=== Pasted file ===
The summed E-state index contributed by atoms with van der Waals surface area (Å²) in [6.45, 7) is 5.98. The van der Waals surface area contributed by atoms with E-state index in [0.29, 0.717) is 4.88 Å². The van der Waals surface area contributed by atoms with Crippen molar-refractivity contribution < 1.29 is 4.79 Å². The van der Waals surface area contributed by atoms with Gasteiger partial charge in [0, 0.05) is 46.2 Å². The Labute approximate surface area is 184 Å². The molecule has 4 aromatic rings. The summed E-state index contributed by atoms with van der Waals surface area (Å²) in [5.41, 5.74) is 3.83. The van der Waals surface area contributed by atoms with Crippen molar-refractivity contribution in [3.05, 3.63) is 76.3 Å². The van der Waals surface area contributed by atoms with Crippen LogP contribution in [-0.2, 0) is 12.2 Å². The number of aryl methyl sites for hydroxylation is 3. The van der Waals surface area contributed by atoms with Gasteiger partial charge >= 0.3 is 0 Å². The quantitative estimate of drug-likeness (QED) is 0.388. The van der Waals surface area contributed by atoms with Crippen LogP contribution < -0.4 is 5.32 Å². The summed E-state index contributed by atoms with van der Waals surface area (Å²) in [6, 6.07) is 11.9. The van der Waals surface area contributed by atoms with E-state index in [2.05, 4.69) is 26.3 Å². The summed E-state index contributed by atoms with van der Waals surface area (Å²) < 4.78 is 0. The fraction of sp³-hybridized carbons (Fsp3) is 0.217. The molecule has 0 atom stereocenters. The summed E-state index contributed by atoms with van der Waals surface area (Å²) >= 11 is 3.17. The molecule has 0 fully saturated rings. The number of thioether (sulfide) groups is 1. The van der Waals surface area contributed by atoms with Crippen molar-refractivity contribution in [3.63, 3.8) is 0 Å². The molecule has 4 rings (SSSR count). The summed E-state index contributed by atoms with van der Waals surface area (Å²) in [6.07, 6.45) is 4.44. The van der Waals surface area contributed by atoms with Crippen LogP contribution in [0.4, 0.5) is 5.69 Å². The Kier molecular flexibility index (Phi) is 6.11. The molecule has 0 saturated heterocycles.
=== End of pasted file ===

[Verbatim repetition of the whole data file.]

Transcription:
The summed E-state index contributed by atoms with van der Waals surface area (Å²) in [6.45, 7) is 5.98. The van der Waals surface area contributed by atoms with E-state index in [0.29, 0.717) is 4.88 Å². The van der Waals surface area contributed by atoms with Crippen molar-refractivity contribution < 1.29 is 4.79 Å². The van der Waals surface area contributed by atoms with Gasteiger partial charge in [0, 0.05) is 46.2 Å². The Labute approximate surface area is 184 Å². The molecule has 4 aromatic rings. The summed E-state index contributed by atoms with van der Waals surface area (Å²) in [5.41, 5.74) is 3.83. The van der Waals surface area contributed by atoms with Crippen molar-refractivity contribution in [3.05, 3.63) is 76.3 Å². The van der Waals surface area contributed by atoms with Crippen LogP contribution in [-0.2, 0) is 12.2 Å². The number of aryl methyl sites for hydroxylation is 3. The van der Waals surface area contributed by atoms with Gasteiger partial charge >= 0.3 is 0 Å². The quantitative estimate of drug-likeness (QED) is 0.388. The van der Waals surface area contributed by atoms with Crippen LogP contribution < -0.4 is 5.32 Å². The summed E-state index contributed by atoms with van der Waals surface area (Å²) in [6, 6.07) is 11.9. The van der Waals surface area contributed by atoms with E-state index in [2.05, 4.69) is 26.3 Å². The summed E-state index contributed by atoms with van der Waals surface area (Å²) < 4.78 is 0. The fraction of sp³-hybridized carbons (Fsp3) is 0.217. The molecule has 0 atom stereocenters. The summed E-state index contributed by atoms with van der Waals surface area (Å²) >= 11 is 3.17. The molecule has 0 fully saturated rings. The number of thioether (sulfide) groups is 1. The van der Waals surface area contributed by atoms with Crippen molar-refractivity contribution in [3.63, 3.8) is 0 Å². The molecule has 4 rings (SSSR count). The summed E-state index contributed by atoms with van der Waals surface area (Å²) in [6.07, 6.45) is 4.44. The van der Waals surface area contributed by atoms with Crippen LogP contribution in [0.4, 0.5) is 5.69 Å². The Kier molecular flexibility index (Phi) is 6.11. The molecule has 0 saturated heterocycles.